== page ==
C# and Java are both nice languages. They reach similar goals through similar means, although C# adds some syntactical touches to Java, such as the foreach keyword and a more pleasant extends/implements construct. Unfortunately, the improvements are outweighed by the instances of regression. In this article, I'll compare the languages, while trying to avoid dipping to the JVM and CLR level.
Java: All the greatness of C++ without the hassle
When comparing Java and C#, you can’t help but notice their profound similarity, which is owed in part to their common ancestors, C and C++. However, when Gosling and crew sat down to create Java, they not only borrowed capabilities from C++, but more important, they pared away some of the unnecessary features that made C++ bug prone and difficult to learn. C#'s designers added a lot of the same C++ features that Java added but failed to remove some of the worst features of C++. The result was a language that still tries to be all things for all people and ends up internally conflicted and overly complicated.
Sloppy syntax pitfalls
The easiest errors to pick out are those in flow control and syntax. C# offers the goto command as a mechanism for altering the point of program execution. Computer scientists have been railing against this approach since Edsger W. Dijkstra published "Go To Statement Considered Harmful" in 1968. Goto invites code that is difficult to debug and hard to run through test coverage tools.
On a different note, operator overloading is the same sort of sin on a more subtle level. When '+' can mean anything depending on the type of the operands, the functioning of code is no longer transparent and unintentional side effects abound.
C# weaker security
C# contains a simple mechanism for marking regions of code as unsafe. Within these unsafe regions, the safeguards put in place by Java and later C# to prevent programmers from directly altering memory locations and using point arithmetic are suspect. Dropping to the memory address level when working with a garbage-collected high-level language muddies the intentional object/memory separation. Bugs can slip in easily, debugging is a nightmare, and buffer overruns once again rear their ugly heads to open the security holes for which C and C++ are famous.
C# also allows simple access to native libraries on the host system. This binding to non-.NET objects is similar to the functionality offered by the Java Native Interface (JNI), but it's more insidious. Whereas JNI was designed to carefully limit the interaction between Java code and native code with well-defined interfaces, .NET makes calling off to native object files so invitingly simple that developers can do so without realizing they're throwing platform portability out the window in the process.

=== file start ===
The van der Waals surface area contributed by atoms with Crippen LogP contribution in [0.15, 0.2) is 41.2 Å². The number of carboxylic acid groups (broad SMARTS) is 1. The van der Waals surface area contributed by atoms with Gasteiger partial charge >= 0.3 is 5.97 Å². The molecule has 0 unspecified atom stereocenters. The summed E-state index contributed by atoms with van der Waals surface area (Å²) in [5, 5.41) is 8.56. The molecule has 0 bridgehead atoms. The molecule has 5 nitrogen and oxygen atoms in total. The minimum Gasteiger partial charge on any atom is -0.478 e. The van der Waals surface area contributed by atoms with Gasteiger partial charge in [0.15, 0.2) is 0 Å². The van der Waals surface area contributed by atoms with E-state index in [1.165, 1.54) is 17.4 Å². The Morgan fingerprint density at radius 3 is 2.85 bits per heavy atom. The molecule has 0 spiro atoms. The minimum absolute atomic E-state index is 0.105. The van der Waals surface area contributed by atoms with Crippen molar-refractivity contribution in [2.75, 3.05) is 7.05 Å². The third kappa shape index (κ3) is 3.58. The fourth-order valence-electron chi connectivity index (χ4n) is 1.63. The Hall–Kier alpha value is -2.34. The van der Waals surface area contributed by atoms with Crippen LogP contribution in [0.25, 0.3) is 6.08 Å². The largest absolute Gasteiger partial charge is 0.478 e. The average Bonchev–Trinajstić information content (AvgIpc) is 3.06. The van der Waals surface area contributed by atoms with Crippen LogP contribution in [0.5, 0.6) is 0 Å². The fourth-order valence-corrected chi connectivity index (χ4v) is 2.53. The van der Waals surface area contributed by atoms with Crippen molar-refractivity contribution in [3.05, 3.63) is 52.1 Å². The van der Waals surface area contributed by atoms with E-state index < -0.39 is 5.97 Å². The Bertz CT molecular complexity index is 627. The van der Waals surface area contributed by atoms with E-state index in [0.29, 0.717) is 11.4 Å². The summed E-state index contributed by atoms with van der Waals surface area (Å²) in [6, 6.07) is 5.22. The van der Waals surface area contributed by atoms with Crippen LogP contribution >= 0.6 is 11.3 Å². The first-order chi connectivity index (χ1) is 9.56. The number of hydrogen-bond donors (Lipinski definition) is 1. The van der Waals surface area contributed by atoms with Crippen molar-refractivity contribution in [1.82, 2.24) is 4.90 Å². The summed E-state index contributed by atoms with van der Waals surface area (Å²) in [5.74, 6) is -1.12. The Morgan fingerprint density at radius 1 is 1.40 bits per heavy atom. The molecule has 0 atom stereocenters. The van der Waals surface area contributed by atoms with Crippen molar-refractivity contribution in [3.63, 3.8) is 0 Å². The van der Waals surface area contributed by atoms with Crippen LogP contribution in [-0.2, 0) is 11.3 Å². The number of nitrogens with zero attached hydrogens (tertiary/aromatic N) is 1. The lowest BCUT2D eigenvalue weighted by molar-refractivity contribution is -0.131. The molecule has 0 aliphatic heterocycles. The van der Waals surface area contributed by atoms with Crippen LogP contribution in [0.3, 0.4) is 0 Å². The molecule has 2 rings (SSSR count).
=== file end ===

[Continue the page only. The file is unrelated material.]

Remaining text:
C#, and to a greater extent .NET, has tightly integrated SOAP Web services. SOAP is a fine standard for making remote procedure calls using XML to specify parameters and results values, but it is by no means the only way. Using external libraries for Web services allows Java developers to easily change out their Web service flavor, be it SOAP, XML-RPC, or something as of yet uninvented. C# developers, of course, always have the option of using external libraries for non-SOAP Web services, but the tight integration of the SOAP standard is more limiting than it is empowering.
The owner is scary
Perhaps the scariest feature in C# is its owner. Microsoft has made a good show of opening up C# and .NET for non-Windows platforms, but it is largely all show. Its CLRs for non-Windows platforms are problematic and buggy. It has run C# through the ECMA standardization process—a step Sun is still too cowardly to take with Java. The fear comes in with the level of lockdown Microsoft could apply given the desire to do so. Microsoft has filed for a patent that would preclude the writing of third-party CLRs, such as the Mono project. If Microsoft decided to clamp down on the free C# and .NET communities, it wields enough financial and legal muscle to chase development back into Win32 platforms—a not unfavorable outcome from its position.
The Java language, on the other hand, isn't an ECMA standard, and shame on Sun for that. It is, however, implementable without patent encumbrance, and both its virtual machine and core class libraries are available in both open and closed source implementations from third parties. C# looks free but isn't really, while Java looks restricted but can legally be implemented freely.
Finally, and I never though I'd get to say this, but Java has better tool support even when integrated development environments (IDEs) are taken into account. Visual Studio .NET is a fine IDE. It represents years of work and is feature rich. However, the Eclipse IDE, which includes Java support, has pulled ahead of Visual Studio in stability, ease of use, and offered features. IBM contributed significantly to Eclipse, and if you buy into the old software development adage "Build one to throw away," you can count Visual Age as its first, now discarded, attempt. Fortunately for the C# folks, a .NET version of Eclipse is in the works.
Not so bad, but not Java
Appraised honestly, there's really nothing that terrible in C#. It isn't the horror that Visual Basic is, and it doesn't practically insist that developers shoot themselves in the foot like C does. The bottom line, however, is that C# doesn't do much, if anything, better than Java, and it's measurably worse in a few areas. When selecting between these two largely identical languages, pick the one that's slightly better and battle-tested: Java.